During a presentation at CES 2021, General Motors unveiled renderings and animations of an all-electric, Cadillac-branded personal aircraft. The new electric vertical take-off and landing flying car concept is part of the nascent air taxi scene that has seen several automotive brands look skyward for new applications of electric vehicle technology.
GM says the Cadillac eVTOL concept is a four-rotor aircraft that will take propulsion from a 90-kWh EV motor and can travel at speeds of up to 56 mph, or 90 kilometers per hour. Outside of those small technical tidbits, there’s very little to go on. GM hasn’t committed to production, or even elaborated on a potential timeline in which we could see these eVTOL flying taxis scooting around our urban skies. The renderings and animations show a small single or two-seat drone style aircraft designed for short urban jumps.
The eVTOL flying car would likely work hand-in-hand with the Cadillac branded pod concept that was also unveiled yesterday by GM’s global design chief, Michael Simcoe. The pod car is part of Cadillac’s Halo portfolio, and it shows a future full of relaxation in the pod’s designer living space. Key elements include a wrap-around couch and wood flooring, along with biometric sensors to read passengers’ vital signs which will allow the vehicle to adjust lighting, climate, or even release pleasant scents into the cockpit.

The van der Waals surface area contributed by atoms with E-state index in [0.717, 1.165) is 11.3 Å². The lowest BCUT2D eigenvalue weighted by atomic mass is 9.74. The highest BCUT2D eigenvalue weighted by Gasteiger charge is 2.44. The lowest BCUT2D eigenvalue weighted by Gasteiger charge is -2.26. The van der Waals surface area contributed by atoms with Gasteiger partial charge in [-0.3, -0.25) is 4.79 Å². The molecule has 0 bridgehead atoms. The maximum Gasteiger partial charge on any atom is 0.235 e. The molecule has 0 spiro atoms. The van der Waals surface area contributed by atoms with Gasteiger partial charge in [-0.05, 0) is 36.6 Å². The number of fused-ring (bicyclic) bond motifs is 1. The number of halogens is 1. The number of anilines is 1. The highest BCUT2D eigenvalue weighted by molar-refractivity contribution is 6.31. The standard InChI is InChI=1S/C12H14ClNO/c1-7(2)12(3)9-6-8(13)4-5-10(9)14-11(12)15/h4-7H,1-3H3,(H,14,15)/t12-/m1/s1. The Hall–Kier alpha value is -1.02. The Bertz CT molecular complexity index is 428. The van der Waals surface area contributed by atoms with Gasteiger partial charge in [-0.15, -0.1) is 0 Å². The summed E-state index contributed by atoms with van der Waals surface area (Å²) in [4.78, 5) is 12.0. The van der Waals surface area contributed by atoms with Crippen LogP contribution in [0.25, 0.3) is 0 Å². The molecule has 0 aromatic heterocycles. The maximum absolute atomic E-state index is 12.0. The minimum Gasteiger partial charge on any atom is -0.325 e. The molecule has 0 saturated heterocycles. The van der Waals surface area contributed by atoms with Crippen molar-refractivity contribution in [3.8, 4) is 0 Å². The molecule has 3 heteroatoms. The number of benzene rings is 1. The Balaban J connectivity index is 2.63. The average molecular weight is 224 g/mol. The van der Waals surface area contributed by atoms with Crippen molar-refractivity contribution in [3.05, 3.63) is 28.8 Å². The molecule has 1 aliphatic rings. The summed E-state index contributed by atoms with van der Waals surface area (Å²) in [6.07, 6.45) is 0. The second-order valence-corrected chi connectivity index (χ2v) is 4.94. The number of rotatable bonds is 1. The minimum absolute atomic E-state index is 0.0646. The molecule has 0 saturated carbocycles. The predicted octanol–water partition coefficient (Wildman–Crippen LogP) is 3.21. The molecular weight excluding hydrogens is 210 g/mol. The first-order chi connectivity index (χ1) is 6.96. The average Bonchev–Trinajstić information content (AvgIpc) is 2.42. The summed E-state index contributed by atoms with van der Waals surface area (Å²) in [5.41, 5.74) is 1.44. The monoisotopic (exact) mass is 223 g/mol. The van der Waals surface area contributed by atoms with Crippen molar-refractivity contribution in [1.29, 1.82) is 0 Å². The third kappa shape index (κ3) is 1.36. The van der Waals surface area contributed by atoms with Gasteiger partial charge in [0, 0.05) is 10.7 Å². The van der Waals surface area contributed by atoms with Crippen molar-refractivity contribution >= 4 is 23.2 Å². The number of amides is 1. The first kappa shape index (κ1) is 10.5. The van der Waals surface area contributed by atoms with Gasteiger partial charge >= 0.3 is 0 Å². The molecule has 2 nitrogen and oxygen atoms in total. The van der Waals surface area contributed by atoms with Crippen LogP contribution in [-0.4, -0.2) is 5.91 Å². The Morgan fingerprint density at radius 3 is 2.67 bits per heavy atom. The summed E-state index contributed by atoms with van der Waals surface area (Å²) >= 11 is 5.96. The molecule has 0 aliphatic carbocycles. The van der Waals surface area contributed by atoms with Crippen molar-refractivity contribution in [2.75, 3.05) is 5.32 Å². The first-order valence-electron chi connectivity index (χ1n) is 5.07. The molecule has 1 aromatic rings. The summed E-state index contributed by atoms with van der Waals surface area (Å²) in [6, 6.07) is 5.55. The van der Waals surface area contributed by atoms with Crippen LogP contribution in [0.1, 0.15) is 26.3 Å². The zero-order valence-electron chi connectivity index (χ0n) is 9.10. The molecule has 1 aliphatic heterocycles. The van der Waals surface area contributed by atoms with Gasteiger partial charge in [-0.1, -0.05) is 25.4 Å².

Scenes from GM’s animation indicate the pod car would manage the “first and last mile” of these urban jaunts, while the eVTOL would handle larger chunks of the journey.
Aside from the Cadillac eVTOL concept flying car, GM isn’t the only one who unveiled a vision for this space at CES 2021, with cross-town rival FCA announcing a partnership with Archer to build eVTOL air taxis starting in 2023. Archer’s first eVTOL aircraft is expected to fully unveiled later this year and will include cockpit design elements from FCA. Other automakers, like Hyundai and Aston Martin, have also indicated an interest in this new mobility frontier.
To some these flying car ambitions from GM, FCA and others may appear to be the next great business opportunity. However, we can’t help but draw parallels with what we currently see in cities like São Paulo, Brazil. The city, with one of the highest crime rates in the world, also has the largest fleet of helicopters in the world, recording around 700 flights per day, taking off and landing on 100 helipads. Of course, the helicopters utilized by wealthy elites, largely to avoid interaction with far poorer and more desperate people down below.